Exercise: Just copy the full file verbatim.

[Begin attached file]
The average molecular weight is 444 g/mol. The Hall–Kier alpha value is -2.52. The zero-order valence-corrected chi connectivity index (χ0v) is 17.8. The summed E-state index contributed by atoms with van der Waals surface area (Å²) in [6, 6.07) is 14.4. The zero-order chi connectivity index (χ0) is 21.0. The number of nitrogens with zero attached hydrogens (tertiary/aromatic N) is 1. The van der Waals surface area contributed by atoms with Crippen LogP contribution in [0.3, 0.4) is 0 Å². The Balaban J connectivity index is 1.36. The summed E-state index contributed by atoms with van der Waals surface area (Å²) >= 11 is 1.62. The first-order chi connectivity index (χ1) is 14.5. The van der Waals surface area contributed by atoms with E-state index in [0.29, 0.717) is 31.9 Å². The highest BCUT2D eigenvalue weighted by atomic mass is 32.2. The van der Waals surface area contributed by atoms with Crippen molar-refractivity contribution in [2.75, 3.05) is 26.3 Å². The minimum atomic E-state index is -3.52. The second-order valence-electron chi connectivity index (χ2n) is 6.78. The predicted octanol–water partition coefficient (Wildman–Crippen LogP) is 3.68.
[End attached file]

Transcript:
The average molecular weight is 444 g/mol. The Hall–Kier alpha value is -2.52. The zero-order valence-corrected chi connectivity index (χ0v) is 17.8. The summed E-state index contributed by atoms with van der Waals surface area (Å²) in [6, 6.07) is 14.4. The zero-order chi connectivity index (χ0) is 21.0. The number of nitrogens with zero attached hydrogens (tertiary/aromatic N) is 1. The van der Waals surface area contributed by atoms with Crippen LogP contribution in [0.3, 0.4) is 0 Å². The Balaban J connectivity index is 1.36. The summed E-state index contributed by atoms with van der Waals surface area (Å²) >= 11 is 1.62. The first-order chi connectivity index (χ1) is 14.5. The van der Waals surface area contributed by atoms with E-state index in [0.29, 0.717) is 31.9 Å². The highest BCUT2D eigenvalue weighted by atomic mass is 32.2. The van der Waals surface area contributed by atoms with Crippen molar-refractivity contribution in [2.75, 3.05) is 26.3 Å². The minimum atomic E-state index is -3.52. The second-order valence-electron chi connectivity index (χ2n) is 6.78. The predicted octanol–water partition coefficient (Wildman–Crippen LogP) is 3.68.